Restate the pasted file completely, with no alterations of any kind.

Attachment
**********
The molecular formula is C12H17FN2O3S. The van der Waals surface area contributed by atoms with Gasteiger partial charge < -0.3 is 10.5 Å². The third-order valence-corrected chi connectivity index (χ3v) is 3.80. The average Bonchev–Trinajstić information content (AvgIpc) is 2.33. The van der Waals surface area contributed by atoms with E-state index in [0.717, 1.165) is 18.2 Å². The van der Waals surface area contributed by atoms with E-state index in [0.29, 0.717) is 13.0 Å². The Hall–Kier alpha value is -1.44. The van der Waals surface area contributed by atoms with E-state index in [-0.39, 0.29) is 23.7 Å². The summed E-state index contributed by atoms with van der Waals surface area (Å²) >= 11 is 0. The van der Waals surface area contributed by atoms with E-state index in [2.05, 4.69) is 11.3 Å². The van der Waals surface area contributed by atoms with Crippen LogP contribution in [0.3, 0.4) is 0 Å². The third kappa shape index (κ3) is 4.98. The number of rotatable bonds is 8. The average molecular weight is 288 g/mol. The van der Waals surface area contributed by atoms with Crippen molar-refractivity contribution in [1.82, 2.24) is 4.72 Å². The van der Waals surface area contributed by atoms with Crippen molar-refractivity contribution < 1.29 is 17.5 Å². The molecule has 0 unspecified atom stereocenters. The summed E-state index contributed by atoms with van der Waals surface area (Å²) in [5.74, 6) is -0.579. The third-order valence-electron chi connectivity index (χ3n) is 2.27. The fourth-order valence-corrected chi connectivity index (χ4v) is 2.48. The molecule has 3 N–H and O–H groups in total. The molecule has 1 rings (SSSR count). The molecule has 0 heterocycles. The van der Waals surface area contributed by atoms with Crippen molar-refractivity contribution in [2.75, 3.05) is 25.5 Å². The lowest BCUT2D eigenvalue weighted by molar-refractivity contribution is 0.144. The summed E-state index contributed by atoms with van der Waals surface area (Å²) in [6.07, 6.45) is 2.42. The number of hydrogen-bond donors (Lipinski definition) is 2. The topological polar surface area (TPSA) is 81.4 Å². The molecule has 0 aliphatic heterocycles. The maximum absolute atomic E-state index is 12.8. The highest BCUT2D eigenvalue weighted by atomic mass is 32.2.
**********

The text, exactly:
The molecular formula is C12H17FN2O3S. The van der Waals surface area contributed by atoms with Gasteiger partial charge < -0.3 is 10.5 Å². The third-order valence-corrected chi connectivity index (χ3v) is 3.80. The average Bonchev–Trinajstić information content (AvgIpc) is 2.33. The van der Waals surface area contributed by atoms with E-state index in [0.717, 1.165) is 18.2 Å². The van der Waals surface area contributed by atoms with E-state index in [0.29, 0.717) is 13.0 Å². The Hall–Kier alpha value is -1.44. The van der Waals surface area contributed by atoms with E-state index in [-0.39, 0.29) is 23.7 Å². The summed E-state index contributed by atoms with van der Waals surface area (Å²) >= 11 is 0. The van der Waals surface area contributed by atoms with E-state index in [2.05, 4.69) is 11.3 Å². The van der Waals surface area contributed by atoms with Crippen LogP contribution in [0.3, 0.4) is 0 Å². The third kappa shape index (κ3) is 4.98. The number of rotatable bonds is 8. The average molecular weight is 288 g/mol. The van der Waals surface area contributed by atoms with Crippen molar-refractivity contribution in [1.82, 2.24) is 4.72 Å². The van der Waals surface area contributed by atoms with Crippen molar-refractivity contribution < 1.29 is 17.5 Å². The molecule has 0 unspecified atom stereocenters. The summed E-state index contributed by atoms with van der Waals surface area (Å²) in [5.74, 6) is -0.579. The third-order valence-electron chi connectivity index (χ3n) is 2.27. The fourth-order valence-corrected chi connectivity index (χ4v) is 2.48. The molecule has 3 N–H and O–H groups in total. The molecule has 1 rings (SSSR count). The molecule has 0 heterocycles. The van der Waals surface area contributed by atoms with Crippen molar-refractivity contribution in [2.75, 3.05) is 25.5 Å². The lowest BCUT2D eigenvalue weighted by molar-refractivity contribution is 0.144. The summed E-state index contributed by atoms with van der Waals surface area (Å²) in [6.07, 6.45) is 2.42. The number of hydrogen-bond donors (Lipinski definition) is 2. The topological polar surface area (TPSA) is 81.4 Å². The molecule has 0 aliphatic heterocycles. The maximum absolute atomic E-state index is 12.8. The highest BCUT2D eigenvalue weighted by atomic mass is 32.2.